The Kokoro Files is a series that is dedicated to sharing the stories of people who are passionate about Japan. I’m pleased to present an interview with taiko drumming expert and Japanese language teacher Mary Murata. Read on to discover the origins of taiko drumming and why the art form is so captivating.
Thanks for agreeing to the interview Mary. I thought I’d kick things off by asking when did your interest in Japan first manifest?
I had a Japanese friend when I was 10 years old, but my main interest sparked when I travelled to Japan in 1984. I’ve been studying Japanese language and culture ever since.
What are some of your favourite aspects of Japanese culture?
Too many to mention. For me, what is interesting about Japan is that after 35 years of studying the country, there is still new stuff to learn! It is also changing rapidly and a very different place from when I first went. It’s fascinating.
What kind of Japanese based teaching have you done and do you think there is a difference in teaching styles between the West and the East?
I taught English in Japan for 14 years, and then I came back to the UK and now teach Japanese language at York St John University. I teach Japanese in a communicative way (the way I was trained to teach English) with an emphasis on self expression, and this often clashes with the design of Japanese text books, or the JLPT which are more traditional in their approach.
You’ve mentioned that you’re part of a Taiko drumming group based in York. For people who are unfamiliar with Taiko drumming, what is its significance in Japan?
Drums as instruments have been around for millenia. In Japan there is archaeological and historical evidence of drums going way back. Before the 1950s, taiko drums were mainly played as an accompaniment to other instruments in theatre, festivals and other entertainment, as well as in Buddhist and Shinto ceremonies. However, it was revolutionised in the 1950s when young people added flash dance moves or cool jazz rhythms to taiko drumming. Since the 1950s it has developed into a performing art; Kodo taiko drummers pioneered the internationalisation of taiko by taking it to theatres around the world. https://www.kodo.or.jp/en/
In the UK, the pioneers of taiko are Neil Mackie and Miyuki Williams of Mugenkyo who set up the UK’s first professional group, Mugenkyo 25 years ago. Almost every player in the UK can trace their roots to Mugenkyo, one way or another.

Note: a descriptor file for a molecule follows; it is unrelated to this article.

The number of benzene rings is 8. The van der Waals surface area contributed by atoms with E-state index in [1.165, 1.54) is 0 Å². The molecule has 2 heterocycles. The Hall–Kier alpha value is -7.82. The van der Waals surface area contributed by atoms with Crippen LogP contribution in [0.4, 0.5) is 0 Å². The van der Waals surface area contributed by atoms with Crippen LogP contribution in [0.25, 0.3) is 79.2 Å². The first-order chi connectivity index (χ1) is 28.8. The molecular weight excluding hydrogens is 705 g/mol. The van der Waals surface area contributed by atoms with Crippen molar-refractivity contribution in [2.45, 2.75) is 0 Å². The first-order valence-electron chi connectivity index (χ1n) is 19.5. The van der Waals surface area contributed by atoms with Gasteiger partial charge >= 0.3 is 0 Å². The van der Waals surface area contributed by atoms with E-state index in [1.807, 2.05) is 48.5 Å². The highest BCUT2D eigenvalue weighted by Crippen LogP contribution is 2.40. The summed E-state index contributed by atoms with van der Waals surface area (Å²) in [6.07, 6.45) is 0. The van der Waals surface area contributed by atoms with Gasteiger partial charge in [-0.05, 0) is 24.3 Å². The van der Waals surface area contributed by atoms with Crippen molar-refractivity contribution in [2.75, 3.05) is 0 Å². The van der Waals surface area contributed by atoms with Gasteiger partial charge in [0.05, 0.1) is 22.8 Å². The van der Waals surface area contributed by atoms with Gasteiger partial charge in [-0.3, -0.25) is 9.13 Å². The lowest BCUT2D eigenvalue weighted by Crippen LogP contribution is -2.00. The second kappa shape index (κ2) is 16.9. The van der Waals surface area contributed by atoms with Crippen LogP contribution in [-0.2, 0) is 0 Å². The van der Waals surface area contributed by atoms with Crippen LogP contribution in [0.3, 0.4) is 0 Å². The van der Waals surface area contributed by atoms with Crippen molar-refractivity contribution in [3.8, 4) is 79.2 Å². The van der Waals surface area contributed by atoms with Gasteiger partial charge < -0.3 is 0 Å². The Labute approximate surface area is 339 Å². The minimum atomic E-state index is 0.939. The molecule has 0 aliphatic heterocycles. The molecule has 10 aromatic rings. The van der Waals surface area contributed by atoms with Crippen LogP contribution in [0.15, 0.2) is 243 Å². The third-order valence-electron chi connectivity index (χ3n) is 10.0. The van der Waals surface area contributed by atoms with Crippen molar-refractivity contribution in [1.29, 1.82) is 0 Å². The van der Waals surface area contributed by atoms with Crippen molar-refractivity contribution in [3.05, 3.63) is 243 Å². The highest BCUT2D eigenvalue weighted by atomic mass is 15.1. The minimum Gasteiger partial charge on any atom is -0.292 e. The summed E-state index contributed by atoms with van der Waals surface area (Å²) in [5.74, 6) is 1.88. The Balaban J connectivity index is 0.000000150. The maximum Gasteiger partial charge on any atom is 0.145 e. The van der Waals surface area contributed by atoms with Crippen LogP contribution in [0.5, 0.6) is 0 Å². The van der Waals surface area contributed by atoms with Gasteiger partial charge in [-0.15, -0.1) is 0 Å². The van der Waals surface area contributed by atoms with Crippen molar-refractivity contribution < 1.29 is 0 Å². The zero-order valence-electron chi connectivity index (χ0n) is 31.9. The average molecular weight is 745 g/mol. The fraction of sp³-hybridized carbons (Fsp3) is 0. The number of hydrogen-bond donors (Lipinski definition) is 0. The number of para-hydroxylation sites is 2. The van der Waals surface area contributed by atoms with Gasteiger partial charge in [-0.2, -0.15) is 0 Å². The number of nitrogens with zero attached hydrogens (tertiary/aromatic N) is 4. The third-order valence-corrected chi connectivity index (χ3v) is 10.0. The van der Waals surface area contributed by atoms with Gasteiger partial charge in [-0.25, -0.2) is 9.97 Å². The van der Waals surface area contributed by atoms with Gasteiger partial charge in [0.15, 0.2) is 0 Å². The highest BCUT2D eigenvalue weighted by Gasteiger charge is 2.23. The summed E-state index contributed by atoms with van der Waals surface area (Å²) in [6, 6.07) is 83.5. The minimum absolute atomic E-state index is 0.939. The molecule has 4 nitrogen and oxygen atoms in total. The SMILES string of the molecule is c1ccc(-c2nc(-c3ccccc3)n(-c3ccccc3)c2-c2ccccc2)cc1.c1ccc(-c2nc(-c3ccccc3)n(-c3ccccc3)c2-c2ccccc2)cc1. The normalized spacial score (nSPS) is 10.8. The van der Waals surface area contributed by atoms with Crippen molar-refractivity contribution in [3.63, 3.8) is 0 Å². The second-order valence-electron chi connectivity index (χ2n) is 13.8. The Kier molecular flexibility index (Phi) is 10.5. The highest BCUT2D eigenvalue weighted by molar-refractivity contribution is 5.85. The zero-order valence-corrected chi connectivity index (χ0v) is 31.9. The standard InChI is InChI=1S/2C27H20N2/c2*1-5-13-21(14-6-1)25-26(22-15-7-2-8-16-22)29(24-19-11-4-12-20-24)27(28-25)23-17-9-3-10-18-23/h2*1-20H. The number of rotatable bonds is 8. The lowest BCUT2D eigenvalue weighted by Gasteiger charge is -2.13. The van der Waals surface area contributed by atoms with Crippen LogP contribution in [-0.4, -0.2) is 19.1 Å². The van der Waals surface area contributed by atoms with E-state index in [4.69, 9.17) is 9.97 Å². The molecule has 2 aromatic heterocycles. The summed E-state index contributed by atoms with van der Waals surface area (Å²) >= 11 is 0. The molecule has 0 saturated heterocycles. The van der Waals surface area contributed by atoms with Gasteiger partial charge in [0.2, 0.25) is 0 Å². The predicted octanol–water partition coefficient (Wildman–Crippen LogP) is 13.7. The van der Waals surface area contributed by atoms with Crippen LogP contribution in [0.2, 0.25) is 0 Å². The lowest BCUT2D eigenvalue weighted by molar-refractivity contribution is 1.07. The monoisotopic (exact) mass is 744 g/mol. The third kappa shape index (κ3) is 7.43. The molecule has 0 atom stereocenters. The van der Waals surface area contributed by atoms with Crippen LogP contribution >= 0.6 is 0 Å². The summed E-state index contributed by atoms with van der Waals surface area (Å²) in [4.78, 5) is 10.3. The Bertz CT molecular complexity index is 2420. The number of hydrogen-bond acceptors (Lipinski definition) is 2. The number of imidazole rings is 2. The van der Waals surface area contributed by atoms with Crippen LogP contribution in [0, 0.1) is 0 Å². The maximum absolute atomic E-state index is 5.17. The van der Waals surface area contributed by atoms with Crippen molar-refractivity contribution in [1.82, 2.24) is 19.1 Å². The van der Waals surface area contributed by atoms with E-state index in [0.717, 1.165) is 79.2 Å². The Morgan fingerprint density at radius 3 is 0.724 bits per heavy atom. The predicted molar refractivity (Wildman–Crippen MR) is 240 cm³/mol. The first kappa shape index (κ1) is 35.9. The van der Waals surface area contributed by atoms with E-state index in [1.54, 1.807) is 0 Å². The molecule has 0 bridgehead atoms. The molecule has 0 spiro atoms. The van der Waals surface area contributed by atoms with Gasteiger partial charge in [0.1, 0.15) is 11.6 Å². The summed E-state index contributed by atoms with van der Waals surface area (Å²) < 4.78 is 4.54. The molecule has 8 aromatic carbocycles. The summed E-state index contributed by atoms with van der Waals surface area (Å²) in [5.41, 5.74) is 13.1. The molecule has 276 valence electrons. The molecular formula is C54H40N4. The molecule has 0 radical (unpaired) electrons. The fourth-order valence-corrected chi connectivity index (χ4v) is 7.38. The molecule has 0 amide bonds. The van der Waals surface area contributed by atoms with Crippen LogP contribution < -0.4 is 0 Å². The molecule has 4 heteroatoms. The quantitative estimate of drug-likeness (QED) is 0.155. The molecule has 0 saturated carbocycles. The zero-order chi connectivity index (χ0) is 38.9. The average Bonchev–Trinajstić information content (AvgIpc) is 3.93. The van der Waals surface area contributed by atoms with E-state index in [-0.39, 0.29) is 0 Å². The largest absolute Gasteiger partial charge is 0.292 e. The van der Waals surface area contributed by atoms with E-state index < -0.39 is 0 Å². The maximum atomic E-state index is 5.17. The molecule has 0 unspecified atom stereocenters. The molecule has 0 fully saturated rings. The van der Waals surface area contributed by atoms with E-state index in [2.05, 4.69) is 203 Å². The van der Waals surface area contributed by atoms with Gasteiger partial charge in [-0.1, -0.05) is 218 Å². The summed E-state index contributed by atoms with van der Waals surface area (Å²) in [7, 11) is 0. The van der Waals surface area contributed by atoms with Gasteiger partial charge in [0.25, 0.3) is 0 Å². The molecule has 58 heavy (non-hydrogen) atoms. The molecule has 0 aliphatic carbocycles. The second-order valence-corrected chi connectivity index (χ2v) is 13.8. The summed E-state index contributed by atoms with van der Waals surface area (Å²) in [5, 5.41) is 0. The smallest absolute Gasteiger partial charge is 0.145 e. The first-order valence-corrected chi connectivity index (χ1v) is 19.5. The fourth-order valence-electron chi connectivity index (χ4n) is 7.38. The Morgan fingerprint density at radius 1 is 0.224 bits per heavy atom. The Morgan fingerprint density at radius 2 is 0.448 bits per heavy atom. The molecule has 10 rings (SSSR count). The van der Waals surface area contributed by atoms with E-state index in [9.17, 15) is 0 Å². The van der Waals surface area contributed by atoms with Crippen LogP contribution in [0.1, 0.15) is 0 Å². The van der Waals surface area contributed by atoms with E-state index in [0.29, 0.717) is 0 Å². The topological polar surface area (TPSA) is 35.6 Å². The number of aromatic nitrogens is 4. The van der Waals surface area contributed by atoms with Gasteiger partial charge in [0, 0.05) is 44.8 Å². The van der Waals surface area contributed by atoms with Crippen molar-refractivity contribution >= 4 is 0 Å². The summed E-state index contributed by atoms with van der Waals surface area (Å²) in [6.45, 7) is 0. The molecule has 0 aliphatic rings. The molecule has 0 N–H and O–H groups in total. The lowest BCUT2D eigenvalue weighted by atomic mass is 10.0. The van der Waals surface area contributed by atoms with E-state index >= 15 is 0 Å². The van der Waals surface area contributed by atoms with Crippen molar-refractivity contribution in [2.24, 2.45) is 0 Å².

Taiko has been around in the UK since the 1990s when Neil and Miyuki started Mugenkyo. There are around 50 groups in the UK, which includes everything from school groups, adult community groups, groups for people with special needs, and professional players too (like the players who appeared on the sound track of Isle of Dogs). What is interesting to me is the way that all these different groups and individuals use taiko to express something of themselves. Some people see it as a Japanese cultural artefact but others as a musical form. For me, I really like the Japanese culture and the folk arts, but we also play modern pieces that have no connection musically or culturally to Japan. Some people use taiko as a tool for therapy or simply a fun way to spend time with their friends. So although it has its roots in Japan, taiko means many different things to different people, and this is what makes taiko interesting.
It must feel like quite a rush when you’re playing. How does it feel when you’re performing in front of a crowd?
When I first started playing taiko, I didn’t want to perform. But I have discovered that I am a terrible show-off and love performing now. I like to share my passion for taiko with other people, so performing and teaching are the two ways I do that.
Have there been any famous Taiko drummers who’ve left their mark on history?
The person who is credited with the revolution of taiko in the 1950s is Oguchi Daihachi who was the first person to create a taiko ensemble with drums as the main instrument. Den Tagayasu was the founder of Ondeko-za who went on to become Kodo who are probably the most famous group in the world.
Are there any other kind of Japanese musical styles that you’d recommend for people who are interested?
Since taking up taiko, I’ve become very interested in all forms of Japanese folk music — the drumming traditions of local festivals (rather than the stage) but also folk singing and instruments such as shamisen.
From a western perspective, do you feel we have a habit of romanticising Japan?
As a Japanese teacher, I spend a lot of time trying to get my students to see beyond the “kawaii” of Japan — J-Pop, Anime, etc — and see the real country. Both good and bad aspects. I love Japan but that doesn’t stop me having a critical eye.
What would your best advice be for someone who’s never travelled to Japan before and where would you recommend going?
Japan has become much easier to travel in for someone with no language skills — English signs are everywhere and the internet will help you too. So I’d suggest keeping away from the obvious tourist sites. My favourite place is Kagoshima (where I lived for 7 years); there are beautiful mountains and seas, as well as rich culture, although not so many “been there, done that, tick off the list” famous sites. The ideal place to come across something unexpected.
I also love visiting off the beaten track islands like Sado and Hachijo Islands which have a rich taiko history.
Japan can represent different emotions for different people. I’ve always thought of it as a place to find balance and serenity. On a personal level what does the country mean to you?
To me, Japan is my second home. I feel totally comfortable when I go there.
Mary Murata lived in Japan for 14 years. She is currently senior lecturer at York St John University and is a founding member of Kaminari UK Taiko.